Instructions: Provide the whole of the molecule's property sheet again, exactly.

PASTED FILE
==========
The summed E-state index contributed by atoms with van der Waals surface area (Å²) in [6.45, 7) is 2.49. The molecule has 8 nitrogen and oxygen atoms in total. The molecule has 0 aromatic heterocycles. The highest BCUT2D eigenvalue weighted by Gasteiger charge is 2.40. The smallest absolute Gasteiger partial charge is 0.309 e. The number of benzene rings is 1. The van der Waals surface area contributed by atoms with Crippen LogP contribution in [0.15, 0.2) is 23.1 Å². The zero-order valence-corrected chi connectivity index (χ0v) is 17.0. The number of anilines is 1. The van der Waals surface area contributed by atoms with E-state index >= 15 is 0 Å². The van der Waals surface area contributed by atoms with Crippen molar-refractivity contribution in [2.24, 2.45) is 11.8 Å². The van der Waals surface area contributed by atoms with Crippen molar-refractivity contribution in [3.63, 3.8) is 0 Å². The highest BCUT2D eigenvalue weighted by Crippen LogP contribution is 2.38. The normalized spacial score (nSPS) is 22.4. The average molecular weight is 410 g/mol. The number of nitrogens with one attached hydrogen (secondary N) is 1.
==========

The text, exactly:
The summed E-state index contributed by atoms with van der Waals surface area (Å²) in [6.45, 7) is 2.49. The molecule has 8 nitrogen and oxygen atoms in total. The molecule has 0 aromatic heterocycles. The highest BCUT2D eigenvalue weighted by Gasteiger charge is 2.40. The smallest absolute Gasteiger partial charge is 0.309 e. The number of benzene rings is 1. The van der Waals surface area contributed by atoms with Crippen LogP contribution in [0.15, 0.2) is 23.1 Å². The zero-order valence-corrected chi connectivity index (χ0v) is 17.0. The number of anilines is 1. The van der Waals surface area contributed by atoms with E-state index >= 15 is 0 Å². The van der Waals surface area contributed by atoms with Crippen molar-refractivity contribution in [2.24, 2.45) is 11.8 Å². The van der Waals surface area contributed by atoms with Crippen molar-refractivity contribution in [3.63, 3.8) is 0 Å². The highest BCUT2D eigenvalue weighted by Crippen LogP contribution is 2.38. The normalized spacial score (nSPS) is 22.4. The average molecular weight is 410 g/mol. The number of nitrogens with one attached hydrogen (secondary N) is 1.